Module 8: Mystery at the Club Sandwich

138096Cushman, D. (2004). Mystery at the club sandwich. New York, NY: Clarion Books.

Summary: Nick Trunk is a private eye who works for peanuts. He’s put on a case by Maggie Trouble, who works for Lola Gale, a singer at the Club Sandwich. Lola has lost her lucky marbles. Nick has to follow the clues, which consist of an ostrich feather and expensive peanut butter in the form of a smudge on the door and an empty jar, and interview the suspects, which include a mediocre magician, the chef, and Maggie. After spending an evening at the pier watching fisherman do what they do best, Nick solves the case by rounding up all the suspects into one room.

Impressions: As soon as the clues were given, it was easy to determine who the criminal was but Cushman tries to throw you off by throwing in some red herrings. The book was illustrated in black and white to fit the PI theme and was difficult to not read with that soft PI voice from the movies. I think children would find the book entertaining and have fun guessing who the real thief is.

Review: “Black and white illustrations give this mystery just the perfect setting, as Nick tries to solve who stole singer Lola’s marbles at the Club Sandwich. This elephant gumshoe is sure peanut butter and ostrich feathers are the clues he needs as he narrows down his list of suspects. Nick, of course, just works for peanuts. Full of puns that both students and adults will enjoy, teachers will find this a great book to share with students when working with a list of clues to solve a problem. It would be interesting to have students track who they think is guilty of the crime and see if they change their minds as the story progresses. The 1940s era illustrations give the reader the feeling of an old time detective story. Add it all up and this case is closed and this book is recommended.”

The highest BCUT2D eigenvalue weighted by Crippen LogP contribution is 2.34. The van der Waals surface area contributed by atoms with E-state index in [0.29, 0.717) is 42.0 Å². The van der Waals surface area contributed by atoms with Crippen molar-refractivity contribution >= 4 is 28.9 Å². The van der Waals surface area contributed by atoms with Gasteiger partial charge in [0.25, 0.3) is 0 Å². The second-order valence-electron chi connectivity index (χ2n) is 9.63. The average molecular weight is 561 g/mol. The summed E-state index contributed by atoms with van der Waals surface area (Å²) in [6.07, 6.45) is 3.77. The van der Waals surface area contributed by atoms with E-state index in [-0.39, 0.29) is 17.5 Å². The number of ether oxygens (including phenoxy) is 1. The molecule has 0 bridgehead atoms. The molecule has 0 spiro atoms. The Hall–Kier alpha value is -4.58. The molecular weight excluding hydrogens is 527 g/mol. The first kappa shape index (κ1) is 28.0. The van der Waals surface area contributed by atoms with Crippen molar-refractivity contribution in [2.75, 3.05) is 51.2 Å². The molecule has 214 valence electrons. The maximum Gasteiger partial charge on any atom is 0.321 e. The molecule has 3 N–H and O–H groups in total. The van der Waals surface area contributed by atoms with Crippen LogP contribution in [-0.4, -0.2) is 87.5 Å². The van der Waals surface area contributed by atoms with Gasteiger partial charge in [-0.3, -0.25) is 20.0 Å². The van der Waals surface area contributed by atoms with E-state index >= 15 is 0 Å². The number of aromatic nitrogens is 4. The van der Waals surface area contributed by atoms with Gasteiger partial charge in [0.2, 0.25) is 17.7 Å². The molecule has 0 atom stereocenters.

Manczuk, S. (2005, January). [Review of the book Mystery at the Club Sandwich, by D. Cushman]. Library Media Connection23(2), p. 71.

 

Library Uses: A mystery library program could be held – a whodunit of sorts, started off with this book – mix between “who took the cookie from the cookie jar” and “Clue” by adding clues in the library and having the children look for the clues and identifying the culprit.

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